Nicholas Bodley wrote:
> {I haven't read all the replies, yet, on this topic}
> My, this is a bit of ongoing social education (it should never stop). I'll
> be "up front" and say that I'm something of a social recluse, although
> when out in society, I tend to find it easy to be congenial. Apparently,
> by consensus, adding a vowel (as in "duh-voar-zhahk")
> is often the social norm, and a damyankee who should know better :) has a
> bit to learn.
> A couple of examples from upstate New York (state): Nunda rhymes with
> "Sunday", and "Chili" is not too different from"jai-alai"; both "i's" are
> "long". (My apologies for not knowing the IPA, either the original or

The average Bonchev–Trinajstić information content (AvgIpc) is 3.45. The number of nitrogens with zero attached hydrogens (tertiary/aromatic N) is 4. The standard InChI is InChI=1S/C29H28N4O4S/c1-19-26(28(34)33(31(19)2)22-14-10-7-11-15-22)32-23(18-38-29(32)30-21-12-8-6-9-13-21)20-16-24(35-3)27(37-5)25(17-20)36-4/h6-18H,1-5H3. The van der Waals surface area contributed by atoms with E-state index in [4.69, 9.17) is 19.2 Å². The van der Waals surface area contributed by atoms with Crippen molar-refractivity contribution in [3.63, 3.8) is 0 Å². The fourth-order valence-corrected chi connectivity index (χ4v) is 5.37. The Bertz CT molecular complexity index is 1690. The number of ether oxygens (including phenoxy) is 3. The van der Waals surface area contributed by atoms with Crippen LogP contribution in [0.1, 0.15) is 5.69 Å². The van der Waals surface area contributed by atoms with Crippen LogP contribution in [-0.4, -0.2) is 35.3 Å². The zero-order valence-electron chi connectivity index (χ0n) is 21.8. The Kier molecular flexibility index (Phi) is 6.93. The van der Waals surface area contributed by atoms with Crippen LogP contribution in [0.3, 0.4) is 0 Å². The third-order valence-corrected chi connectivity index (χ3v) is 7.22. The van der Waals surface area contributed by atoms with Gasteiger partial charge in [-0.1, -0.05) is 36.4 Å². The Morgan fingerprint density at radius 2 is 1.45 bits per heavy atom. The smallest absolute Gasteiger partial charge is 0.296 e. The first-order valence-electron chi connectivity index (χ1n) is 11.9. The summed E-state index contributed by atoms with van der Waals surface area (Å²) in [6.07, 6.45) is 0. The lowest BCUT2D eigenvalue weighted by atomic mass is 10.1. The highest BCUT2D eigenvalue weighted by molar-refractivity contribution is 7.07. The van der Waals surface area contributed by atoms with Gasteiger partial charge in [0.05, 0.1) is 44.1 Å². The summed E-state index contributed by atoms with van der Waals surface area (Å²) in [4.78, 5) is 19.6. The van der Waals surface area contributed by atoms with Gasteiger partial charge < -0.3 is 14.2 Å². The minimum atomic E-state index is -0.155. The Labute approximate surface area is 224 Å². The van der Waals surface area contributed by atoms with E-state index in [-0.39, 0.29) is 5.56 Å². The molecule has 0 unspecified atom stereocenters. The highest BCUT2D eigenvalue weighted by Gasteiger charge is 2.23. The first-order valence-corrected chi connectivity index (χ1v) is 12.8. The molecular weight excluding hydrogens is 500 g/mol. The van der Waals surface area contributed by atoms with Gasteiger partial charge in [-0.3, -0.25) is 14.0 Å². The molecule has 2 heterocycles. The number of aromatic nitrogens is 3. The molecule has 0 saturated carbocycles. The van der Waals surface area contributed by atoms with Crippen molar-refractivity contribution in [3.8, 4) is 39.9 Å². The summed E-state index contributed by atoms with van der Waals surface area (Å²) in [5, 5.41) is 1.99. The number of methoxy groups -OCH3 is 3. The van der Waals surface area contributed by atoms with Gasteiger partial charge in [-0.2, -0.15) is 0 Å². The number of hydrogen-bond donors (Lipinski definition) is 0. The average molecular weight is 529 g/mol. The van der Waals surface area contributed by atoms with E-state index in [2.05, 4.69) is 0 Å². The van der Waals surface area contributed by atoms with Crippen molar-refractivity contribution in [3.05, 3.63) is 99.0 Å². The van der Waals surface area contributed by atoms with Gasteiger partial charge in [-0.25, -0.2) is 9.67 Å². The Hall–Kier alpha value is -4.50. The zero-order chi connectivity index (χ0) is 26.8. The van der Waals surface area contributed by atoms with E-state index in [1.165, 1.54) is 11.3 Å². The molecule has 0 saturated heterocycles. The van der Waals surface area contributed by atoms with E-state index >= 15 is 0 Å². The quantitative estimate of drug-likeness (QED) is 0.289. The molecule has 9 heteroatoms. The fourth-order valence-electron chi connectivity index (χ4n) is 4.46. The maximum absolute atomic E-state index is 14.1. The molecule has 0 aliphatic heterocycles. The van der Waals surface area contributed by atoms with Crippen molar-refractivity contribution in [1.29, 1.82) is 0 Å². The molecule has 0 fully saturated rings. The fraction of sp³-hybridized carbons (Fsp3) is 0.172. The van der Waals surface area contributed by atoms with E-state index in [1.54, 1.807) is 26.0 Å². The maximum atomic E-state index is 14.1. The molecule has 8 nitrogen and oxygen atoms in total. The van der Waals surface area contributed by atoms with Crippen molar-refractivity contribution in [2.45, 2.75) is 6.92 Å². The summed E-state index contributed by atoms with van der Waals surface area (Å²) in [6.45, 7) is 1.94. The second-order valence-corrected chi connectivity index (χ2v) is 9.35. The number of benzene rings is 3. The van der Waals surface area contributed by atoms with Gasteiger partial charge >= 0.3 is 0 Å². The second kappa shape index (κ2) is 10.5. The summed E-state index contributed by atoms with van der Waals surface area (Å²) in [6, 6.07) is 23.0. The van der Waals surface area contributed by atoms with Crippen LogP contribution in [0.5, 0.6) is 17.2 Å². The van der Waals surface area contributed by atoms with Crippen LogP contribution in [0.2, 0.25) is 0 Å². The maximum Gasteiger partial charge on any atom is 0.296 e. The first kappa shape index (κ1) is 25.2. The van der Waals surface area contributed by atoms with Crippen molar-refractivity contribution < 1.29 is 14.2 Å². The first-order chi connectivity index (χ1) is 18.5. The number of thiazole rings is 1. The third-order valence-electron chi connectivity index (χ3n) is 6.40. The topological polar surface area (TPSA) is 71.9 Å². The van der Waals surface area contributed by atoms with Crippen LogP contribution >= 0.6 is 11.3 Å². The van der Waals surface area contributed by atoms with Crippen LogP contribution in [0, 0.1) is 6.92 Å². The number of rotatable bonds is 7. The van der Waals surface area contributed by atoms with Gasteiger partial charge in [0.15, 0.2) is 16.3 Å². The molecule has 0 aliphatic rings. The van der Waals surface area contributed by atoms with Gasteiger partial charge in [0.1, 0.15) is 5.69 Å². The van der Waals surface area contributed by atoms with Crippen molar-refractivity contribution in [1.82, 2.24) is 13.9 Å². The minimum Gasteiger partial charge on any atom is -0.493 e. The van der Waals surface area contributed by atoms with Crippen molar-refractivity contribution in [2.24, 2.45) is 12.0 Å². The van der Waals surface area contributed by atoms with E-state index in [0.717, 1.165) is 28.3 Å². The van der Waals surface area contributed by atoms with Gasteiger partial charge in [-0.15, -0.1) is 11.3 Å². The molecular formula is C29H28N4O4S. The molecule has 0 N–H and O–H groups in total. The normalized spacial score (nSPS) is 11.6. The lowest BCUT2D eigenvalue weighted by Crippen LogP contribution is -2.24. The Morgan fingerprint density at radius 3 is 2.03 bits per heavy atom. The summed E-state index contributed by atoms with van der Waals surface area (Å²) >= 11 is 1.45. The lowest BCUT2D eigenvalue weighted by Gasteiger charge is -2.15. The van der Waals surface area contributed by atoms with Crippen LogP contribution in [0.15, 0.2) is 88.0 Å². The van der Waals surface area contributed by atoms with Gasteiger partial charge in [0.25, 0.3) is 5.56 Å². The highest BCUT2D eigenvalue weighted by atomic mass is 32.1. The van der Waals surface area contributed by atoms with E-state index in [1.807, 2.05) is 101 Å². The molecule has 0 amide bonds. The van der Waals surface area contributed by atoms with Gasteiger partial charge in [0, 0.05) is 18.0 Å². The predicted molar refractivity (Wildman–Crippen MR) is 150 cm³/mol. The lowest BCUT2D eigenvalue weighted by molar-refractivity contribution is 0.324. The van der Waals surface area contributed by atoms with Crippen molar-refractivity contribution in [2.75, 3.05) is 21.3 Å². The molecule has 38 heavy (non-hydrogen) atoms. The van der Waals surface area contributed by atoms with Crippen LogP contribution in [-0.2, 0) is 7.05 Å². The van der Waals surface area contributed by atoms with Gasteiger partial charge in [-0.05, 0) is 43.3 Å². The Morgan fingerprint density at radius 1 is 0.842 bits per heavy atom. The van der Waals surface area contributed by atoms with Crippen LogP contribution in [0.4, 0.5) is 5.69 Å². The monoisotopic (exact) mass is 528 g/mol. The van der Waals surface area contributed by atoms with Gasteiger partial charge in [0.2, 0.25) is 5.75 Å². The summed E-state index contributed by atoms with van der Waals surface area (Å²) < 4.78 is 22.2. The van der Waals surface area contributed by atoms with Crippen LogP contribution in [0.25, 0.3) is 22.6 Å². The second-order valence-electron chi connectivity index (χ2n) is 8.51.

> ASCII representation.)
> Btw, is "Peirce" pronounced almost like "purse"? (I did spell that name
> carefully, with Chas. Sanders P. in mind; it's not "Peirce".) It looks
> like an Irish spelling.

Peirce the philosopher is like "purse," but Pierce the president is like

> Finally, the last name of the composer Leos JanáÄ*ek is apparently
> universally mispronounced in the classical music community in the USA; we
> accent the first syllable.

The stress is on the first syllable, but the vowel of the second
syllable is long.
Peter T. Daniels grammatim@...